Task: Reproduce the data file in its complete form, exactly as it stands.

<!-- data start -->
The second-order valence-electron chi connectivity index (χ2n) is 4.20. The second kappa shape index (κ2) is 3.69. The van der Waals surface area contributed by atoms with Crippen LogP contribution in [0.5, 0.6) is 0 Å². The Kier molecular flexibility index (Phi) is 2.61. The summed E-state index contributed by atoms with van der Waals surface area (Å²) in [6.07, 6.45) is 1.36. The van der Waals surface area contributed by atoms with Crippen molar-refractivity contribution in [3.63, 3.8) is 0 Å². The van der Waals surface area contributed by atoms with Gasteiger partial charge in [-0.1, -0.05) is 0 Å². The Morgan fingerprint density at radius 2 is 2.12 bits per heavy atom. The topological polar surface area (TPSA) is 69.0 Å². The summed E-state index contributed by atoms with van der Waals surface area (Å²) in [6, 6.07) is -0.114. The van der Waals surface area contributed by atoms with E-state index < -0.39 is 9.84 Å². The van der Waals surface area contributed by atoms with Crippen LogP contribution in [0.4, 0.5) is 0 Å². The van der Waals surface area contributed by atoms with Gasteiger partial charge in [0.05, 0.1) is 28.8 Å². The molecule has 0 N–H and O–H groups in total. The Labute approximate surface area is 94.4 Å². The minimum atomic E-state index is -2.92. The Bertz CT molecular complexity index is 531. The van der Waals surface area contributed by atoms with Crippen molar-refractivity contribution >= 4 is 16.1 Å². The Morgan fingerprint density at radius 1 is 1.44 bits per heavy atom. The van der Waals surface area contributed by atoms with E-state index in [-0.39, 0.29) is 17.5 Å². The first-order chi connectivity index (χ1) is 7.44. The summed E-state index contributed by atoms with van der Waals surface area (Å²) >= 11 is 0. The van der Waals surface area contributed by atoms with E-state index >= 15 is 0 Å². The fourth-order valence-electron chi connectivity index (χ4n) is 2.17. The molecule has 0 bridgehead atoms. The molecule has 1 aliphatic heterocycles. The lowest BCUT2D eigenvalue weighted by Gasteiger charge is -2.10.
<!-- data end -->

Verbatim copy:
The second-order valence-electron chi connectivity index (χ2n) is 4.20. The second kappa shape index (κ2) is 3.69. The van der Waals surface area contributed by atoms with Crippen LogP contribution in [0.5, 0.6) is 0 Å². The Kier molecular flexibility index (Phi) is 2.61. The summed E-state index contributed by atoms with van der Waals surface area (Å²) in [6.07, 6.45) is 1.36. The van der Waals surface area contributed by atoms with Crippen molar-refractivity contribution in [3.63, 3.8) is 0 Å². The van der Waals surface area contributed by atoms with Gasteiger partial charge in [-0.1, -0.05) is 0 Å². The Morgan fingerprint density at radius 2 is 2.12 bits per heavy atom. The topological polar surface area (TPSA) is 69.0 Å². The summed E-state index contributed by atoms with van der Waals surface area (Å²) in [6, 6.07) is -0.114. The van der Waals surface area contributed by atoms with E-state index < -0.39 is 9.84 Å². The van der Waals surface area contributed by atoms with Crippen LogP contribution in [0.4, 0.5) is 0 Å². The van der Waals surface area contributed by atoms with Gasteiger partial charge in [0.05, 0.1) is 28.8 Å². The molecule has 0 N–H and O–H groups in total. The Labute approximate surface area is 94.4 Å². The minimum atomic E-state index is -2.92. The Bertz CT molecular complexity index is 531. The van der Waals surface area contributed by atoms with Crippen molar-refractivity contribution >= 4 is 16.1 Å². The Morgan fingerprint density at radius 1 is 1.44 bits per heavy atom. The van der Waals surface area contributed by atoms with E-state index in [-0.39, 0.29) is 17.5 Å². The first-order chi connectivity index (χ1) is 7.44. The summed E-state index contributed by atoms with van der Waals surface area (Å²) >= 11 is 0. The van der Waals surface area contributed by atoms with E-state index >= 15 is 0 Å². The fourth-order valence-electron chi connectivity index (χ4n) is 2.17. The molecule has 0 bridgehead atoms. The molecule has 1 aliphatic heterocycles. The lowest BCUT2D eigenvalue weighted by Gasteiger charge is -2.10.